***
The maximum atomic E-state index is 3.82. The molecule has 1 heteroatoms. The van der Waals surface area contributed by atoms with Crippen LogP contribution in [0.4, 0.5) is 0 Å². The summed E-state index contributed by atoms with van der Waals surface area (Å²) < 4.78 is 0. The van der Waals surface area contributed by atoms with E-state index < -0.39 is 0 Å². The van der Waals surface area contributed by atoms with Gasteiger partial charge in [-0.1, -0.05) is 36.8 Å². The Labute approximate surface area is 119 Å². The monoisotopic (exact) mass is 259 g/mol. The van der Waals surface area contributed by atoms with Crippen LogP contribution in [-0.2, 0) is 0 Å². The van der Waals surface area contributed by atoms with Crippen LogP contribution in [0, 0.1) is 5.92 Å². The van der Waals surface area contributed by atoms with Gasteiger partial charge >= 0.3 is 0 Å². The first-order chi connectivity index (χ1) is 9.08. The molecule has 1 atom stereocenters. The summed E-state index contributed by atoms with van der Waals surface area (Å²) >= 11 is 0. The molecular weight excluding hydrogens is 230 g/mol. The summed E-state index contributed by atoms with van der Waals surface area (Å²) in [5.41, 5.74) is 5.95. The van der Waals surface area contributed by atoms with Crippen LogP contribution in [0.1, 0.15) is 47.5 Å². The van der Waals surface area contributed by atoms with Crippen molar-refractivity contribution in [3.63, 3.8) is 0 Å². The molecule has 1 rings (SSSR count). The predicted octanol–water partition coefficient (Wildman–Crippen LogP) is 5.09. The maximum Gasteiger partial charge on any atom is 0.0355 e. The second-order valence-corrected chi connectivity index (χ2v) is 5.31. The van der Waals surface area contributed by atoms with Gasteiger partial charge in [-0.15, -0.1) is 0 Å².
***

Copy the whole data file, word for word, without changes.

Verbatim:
The maximum atomic E-state index is 3.82. The molecule has 1 heteroatoms. The van der Waals surface area contributed by atoms with Crippen LogP contribution in [0.4, 0.5) is 0 Å². The summed E-state index contributed by atoms with van der Waals surface area (Å²) < 4.78 is 0. The van der Waals surface area contributed by atoms with E-state index < -0.39 is 0 Å². The van der Waals surface area contributed by atoms with Gasteiger partial charge in [-0.1, -0.05) is 36.8 Å². The Labute approximate surface area is 119 Å². The monoisotopic (exact) mass is 259 g/mol. The van der Waals surface area contributed by atoms with Crippen LogP contribution in [-0.2, 0) is 0 Å². The van der Waals surface area contributed by atoms with Crippen LogP contribution in [0, 0.1) is 5.92 Å². The van der Waals surface area contributed by atoms with Gasteiger partial charge >= 0.3 is 0 Å². The first-order chi connectivity index (χ1) is 9.08. The molecule has 1 atom stereocenters. The summed E-state index contributed by atoms with van der Waals surface area (Å²) >= 11 is 0. The molecular weight excluding hydrogens is 230 g/mol. The summed E-state index contributed by atoms with van der Waals surface area (Å²) in [5.41, 5.74) is 5.95. The van der Waals surface area contributed by atoms with Crippen LogP contribution in [0.1, 0.15) is 47.5 Å². The van der Waals surface area contributed by atoms with Crippen molar-refractivity contribution in [3.63, 3.8) is 0 Å². The molecule has 1 rings (SSSR count). The predicted octanol–water partition coefficient (Wildman–Crippen LogP) is 5.09. The maximum Gasteiger partial charge on any atom is 0.0355 e. The second-order valence-corrected chi connectivity index (χ2v) is 5.31. The van der Waals surface area contributed by atoms with Gasteiger partial charge in [-0.15, -0.1) is 0 Å².